The rollout of MiFID II could encourage institutional investors to make greater use of exchange-trade funds (ETFs) for securities lending and collateral purposes, according to a rating agency.
This was because the new rules, effective yesterday, will lead to more information being available about trading volumes and liquidity.
Before the MiFID II regime, ETF trades did not have to be reported, and, being largely transacted over-the-counter (OTC), this meant trading volumes and hence liquidity were understated.
The new EU rules require ETF trades to be reported.
Moody’s expects ETFs to become more widely used by institutional investors as part of securities lending as a result, according to Marina Cremonese, senior analyst at the credit rating agency.
She said there has been a general trend towards increased use of non-cash assets as collateral in securities lending in the past decade. ETFs had been part of this, but in Europe their use had been constrained by a perception of low liquidity.
“As things become more transparent and we see the real volumes and liquidity associated with some ETFs we think institutional investors like banks, hedge funds, and asset managers, may use ETFs more as collateral,” she told IPE.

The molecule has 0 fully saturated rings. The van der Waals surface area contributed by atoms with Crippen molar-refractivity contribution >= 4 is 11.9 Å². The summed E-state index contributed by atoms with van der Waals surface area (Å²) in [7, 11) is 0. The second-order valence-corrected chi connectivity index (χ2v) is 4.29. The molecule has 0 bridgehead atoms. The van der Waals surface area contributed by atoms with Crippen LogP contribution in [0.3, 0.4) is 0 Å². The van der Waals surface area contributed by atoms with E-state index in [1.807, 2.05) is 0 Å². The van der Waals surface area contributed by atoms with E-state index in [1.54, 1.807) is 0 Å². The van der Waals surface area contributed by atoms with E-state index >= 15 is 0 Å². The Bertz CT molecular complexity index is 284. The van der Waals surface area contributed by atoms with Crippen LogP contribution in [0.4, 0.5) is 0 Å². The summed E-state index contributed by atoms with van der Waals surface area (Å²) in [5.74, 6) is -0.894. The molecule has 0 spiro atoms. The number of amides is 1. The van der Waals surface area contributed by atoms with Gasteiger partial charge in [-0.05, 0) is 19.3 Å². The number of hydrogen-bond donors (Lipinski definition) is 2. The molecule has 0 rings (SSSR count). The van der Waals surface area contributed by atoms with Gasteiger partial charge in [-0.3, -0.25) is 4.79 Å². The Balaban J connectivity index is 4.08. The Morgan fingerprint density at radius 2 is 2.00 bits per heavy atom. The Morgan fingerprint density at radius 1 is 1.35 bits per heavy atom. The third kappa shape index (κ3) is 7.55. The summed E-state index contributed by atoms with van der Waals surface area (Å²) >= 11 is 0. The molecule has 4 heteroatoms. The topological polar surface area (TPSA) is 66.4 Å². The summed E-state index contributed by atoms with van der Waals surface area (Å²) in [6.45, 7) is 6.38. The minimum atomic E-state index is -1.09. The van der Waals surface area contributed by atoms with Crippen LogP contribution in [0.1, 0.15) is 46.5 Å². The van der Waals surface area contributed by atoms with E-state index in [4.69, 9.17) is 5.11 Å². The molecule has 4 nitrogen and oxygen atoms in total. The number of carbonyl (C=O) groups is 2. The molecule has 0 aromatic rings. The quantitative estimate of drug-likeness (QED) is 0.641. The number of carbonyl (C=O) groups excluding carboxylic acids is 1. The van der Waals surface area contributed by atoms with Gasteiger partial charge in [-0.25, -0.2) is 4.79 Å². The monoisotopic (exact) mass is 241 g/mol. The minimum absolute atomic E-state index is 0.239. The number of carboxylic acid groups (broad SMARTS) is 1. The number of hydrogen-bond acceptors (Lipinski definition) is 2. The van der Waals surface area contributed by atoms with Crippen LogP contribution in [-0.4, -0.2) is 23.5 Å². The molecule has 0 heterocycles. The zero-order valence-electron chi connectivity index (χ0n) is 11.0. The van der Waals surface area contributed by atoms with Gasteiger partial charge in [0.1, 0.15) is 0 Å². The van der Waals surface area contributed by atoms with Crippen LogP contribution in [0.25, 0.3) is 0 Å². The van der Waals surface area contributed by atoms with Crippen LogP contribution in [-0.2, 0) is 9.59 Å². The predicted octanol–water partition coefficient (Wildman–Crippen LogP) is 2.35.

Increased transparency brought about by MiFID II may also make it easier for pension funds to accept ETFs as collateral for securities lending, although liquidity will be only one of their considerations, she added.
The MiFID II rules have come into effect after a buoyant year for ETFs.
BlackRock yesterday said that its iShares business expanded at its fastest pace last year, with institutional investors deepening their usage of ETFs as financial instruments alongside bonds and derivatives in fast-growing buy-side to buy-side networked trading.
It predicts the global ETF market will more than double in assets under management by 2022, said Mark Wiedman, global head of iShares and index investments at BlackRock.
Colleague Stephen Cohen, head of iShares EMEA at BlackRock, said: “As the impact of MiFID II rules resound across the region we believe the European ETF industry is set for a new phase of growth.”
The global ETF industry has more than $4.5trn (€3.7trn) of assets under management, according to BlackRock.